Other materials of interest may be a 1911-1912 Boy Scout handbook (10:5) and a 1917 City of Greensboro driver’s license (10:15), both of which belonged to Hugh Armfield. Also of note are advertisements for the Hotel Clegg and Gate City Roofing Co. (10:1), and a program for memorial services for Warren G. Harding at the National Theatre in 1923 (10:17).
|1||1||Blueprints||-- Houses (1938)|
|2||1||Business||-- Broadsides (Land Sale; 1903)|
|2||-- "Certificate to practice Architecture" (1915)|
|3||-- Correspondence -- Barringer, John A. (1888)|
|4||-- Correspondence -- Hotel Guilford (1923)|
|5||Business||-- Correspondence -- Knight & Roach (1904)|
|6||-- Correspondence -- Scales, J.P. (1923-1924)|
|7||-- Correspondence -- Southern Real Estate Company (1924)|
|8||-- Correspondence -- Unidentified (1887)|
|9||Business||-- Financial -- Estates (Gardner family; 1887-1908)|
|10||-- Financial -- G. Will Armfield, Dry Goods... (ca. 1881-1892)|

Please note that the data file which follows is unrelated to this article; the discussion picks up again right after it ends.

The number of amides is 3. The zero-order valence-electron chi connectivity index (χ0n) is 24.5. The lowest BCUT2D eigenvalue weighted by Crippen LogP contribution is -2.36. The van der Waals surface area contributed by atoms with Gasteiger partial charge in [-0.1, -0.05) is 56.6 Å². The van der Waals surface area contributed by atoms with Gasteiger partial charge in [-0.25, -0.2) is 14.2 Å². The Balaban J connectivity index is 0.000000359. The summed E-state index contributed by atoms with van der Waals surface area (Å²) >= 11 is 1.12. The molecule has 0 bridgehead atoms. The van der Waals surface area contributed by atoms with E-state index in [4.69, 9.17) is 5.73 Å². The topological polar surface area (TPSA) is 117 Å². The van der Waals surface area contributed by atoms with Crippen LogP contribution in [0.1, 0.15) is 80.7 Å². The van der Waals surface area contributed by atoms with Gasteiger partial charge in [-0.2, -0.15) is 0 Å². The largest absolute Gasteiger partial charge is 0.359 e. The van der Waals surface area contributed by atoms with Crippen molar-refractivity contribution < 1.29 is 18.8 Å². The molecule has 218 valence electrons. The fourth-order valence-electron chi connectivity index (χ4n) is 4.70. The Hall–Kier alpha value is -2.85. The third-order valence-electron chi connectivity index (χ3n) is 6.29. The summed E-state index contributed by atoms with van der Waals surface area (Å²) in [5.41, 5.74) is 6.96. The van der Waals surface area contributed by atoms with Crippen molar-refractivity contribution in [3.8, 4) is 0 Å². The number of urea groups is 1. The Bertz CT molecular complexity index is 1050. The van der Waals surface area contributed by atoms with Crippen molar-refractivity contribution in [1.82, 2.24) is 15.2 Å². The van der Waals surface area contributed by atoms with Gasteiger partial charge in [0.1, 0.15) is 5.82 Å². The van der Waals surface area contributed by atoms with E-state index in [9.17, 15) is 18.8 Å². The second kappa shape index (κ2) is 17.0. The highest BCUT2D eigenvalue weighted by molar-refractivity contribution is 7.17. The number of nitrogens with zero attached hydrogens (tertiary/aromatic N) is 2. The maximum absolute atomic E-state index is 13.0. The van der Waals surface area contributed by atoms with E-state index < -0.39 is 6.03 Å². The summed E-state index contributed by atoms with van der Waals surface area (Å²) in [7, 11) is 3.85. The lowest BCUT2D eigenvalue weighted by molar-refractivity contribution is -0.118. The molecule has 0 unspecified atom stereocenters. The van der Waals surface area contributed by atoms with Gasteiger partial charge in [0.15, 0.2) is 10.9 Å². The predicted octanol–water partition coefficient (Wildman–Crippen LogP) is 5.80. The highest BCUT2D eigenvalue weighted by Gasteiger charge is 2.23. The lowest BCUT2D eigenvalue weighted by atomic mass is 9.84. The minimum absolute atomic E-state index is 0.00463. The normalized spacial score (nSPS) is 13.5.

|11||-- Financial -- Miscellaneous (1887-1925)|
|12||-- Ledger, Dry Goods (1883-1891)|
|13||Business||-- Ledger, Unidentified with paper dolls|
|14||-- Legal (1878-1905)|
|15||-- License ("Mchdse"; 1884)|
|3||1||Correspondence||-- Armfield, George to Esther Armfield (1912)|
|2||-- Armfield, H.G. to Ralph Gorrell (1827)|
|3||-- Armfield, J.S. to Melvina L. Armfield (1885-1888)|
|4||-- Armfield, Joseph S. to Mr. McCauley (1877)|
|5||Correspondence||-- Armfield, L.J. to Melvina L. Armfield (1884)|
|6||-- Armfield, Myrtle to Hazel Armfield (1899)|
|7||-- Armfield, Ora to Hazel Armfield (1901)|
|8||-- Armfield, Roy H. Jr. to Myrtle Armfield (1942-1944)|
|9||Correspondence||-- Barnes, C. to J.H. Armfield (1943)|
|10||-- Broadhurst, Edgar to Hazel Armfield (1900)|
|11||-- Cartland, H.H. to Melvina L. Armfield (1884)|
|12||-- Clapp, Clara to Hazel Armfield (1901)|
|13||Correspondence||-- Coltrane, Mabel to Hazel Armfield (1897)|